Climate Science Predictions Prove Too Conservative

Over the last twenty years, the IPCC has consistently underestimated the pace of climate change, writes Clenn Scherer and

Published: 07-Dec-2012

Across two decades and thousands of pages of reports, the world's most authoritative voice on climate science has consistently understated the rate and intensity of climate change and the danger those impacts represent, say a growing number of studies on the topic.

This conservative bias, say some scientists, could have significant political implications, as reports from the group – the U.N. Intergovernmental Panel on Climate Change – influence policy and planning decisions worldwide, from national governments down to local town councils.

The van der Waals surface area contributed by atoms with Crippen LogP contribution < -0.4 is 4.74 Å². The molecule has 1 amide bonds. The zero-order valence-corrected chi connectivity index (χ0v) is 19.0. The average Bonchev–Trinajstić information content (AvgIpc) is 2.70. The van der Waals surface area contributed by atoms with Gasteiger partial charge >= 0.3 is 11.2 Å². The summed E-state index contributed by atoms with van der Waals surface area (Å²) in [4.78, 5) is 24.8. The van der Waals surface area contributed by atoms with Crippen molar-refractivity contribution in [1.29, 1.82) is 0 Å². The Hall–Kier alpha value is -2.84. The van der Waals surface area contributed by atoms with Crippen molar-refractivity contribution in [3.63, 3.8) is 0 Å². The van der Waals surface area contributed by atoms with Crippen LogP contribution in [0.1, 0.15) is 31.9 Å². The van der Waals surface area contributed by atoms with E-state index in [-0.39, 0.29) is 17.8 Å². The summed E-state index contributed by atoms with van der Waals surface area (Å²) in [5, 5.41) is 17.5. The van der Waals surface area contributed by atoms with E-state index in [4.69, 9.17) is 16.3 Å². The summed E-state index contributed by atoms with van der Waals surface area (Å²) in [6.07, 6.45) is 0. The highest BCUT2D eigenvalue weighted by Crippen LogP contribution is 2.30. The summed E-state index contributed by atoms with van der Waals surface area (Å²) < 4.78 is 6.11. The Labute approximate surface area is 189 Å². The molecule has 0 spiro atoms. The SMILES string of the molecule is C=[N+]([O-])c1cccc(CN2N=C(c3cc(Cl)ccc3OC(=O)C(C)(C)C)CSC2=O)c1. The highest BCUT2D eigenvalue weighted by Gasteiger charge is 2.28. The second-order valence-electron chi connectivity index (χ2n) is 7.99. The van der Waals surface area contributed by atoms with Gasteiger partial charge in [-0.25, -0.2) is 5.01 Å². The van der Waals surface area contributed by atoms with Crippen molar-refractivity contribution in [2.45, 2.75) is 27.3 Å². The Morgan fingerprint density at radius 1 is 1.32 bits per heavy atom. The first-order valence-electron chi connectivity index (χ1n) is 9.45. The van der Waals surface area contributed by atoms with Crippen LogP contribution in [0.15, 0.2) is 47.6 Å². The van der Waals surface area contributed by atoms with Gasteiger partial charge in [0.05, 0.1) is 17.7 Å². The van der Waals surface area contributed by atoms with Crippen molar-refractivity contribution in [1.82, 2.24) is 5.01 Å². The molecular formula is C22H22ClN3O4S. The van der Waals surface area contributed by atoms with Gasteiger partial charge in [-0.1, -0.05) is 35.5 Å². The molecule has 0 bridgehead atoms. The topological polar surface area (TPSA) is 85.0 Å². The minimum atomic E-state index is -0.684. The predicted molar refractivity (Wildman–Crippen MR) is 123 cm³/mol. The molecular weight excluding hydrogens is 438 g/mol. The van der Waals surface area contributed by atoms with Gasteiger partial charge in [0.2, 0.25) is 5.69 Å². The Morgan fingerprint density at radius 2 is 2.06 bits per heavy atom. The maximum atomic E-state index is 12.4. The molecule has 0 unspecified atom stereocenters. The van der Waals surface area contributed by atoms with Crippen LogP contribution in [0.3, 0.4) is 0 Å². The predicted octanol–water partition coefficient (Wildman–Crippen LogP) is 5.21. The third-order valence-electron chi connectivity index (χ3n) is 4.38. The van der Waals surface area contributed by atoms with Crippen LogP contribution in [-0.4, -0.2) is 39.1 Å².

As the latest round of United Nations climate talks in Doha wrap up this week, climate experts warn that the IPCC's failure to adequately project the threats that rising global carbon emissions represent has serious consequences: The IPCC’s overly conservative reading of the science, they say, means governments and the public could be blindsided by the rapid onset of the flooding, extreme storms, drought, and other impacts associated with catastrophic global warming.


Mayor Michael Bloomberg inspects damage caused by Hurricane Sandy, endorsing Barack Obama as a result of the President's handling of the disaster.

Bloomberg BusinessWeek's Paul Barrett sees a growing consensus that Sandy was strengthened by global warming.


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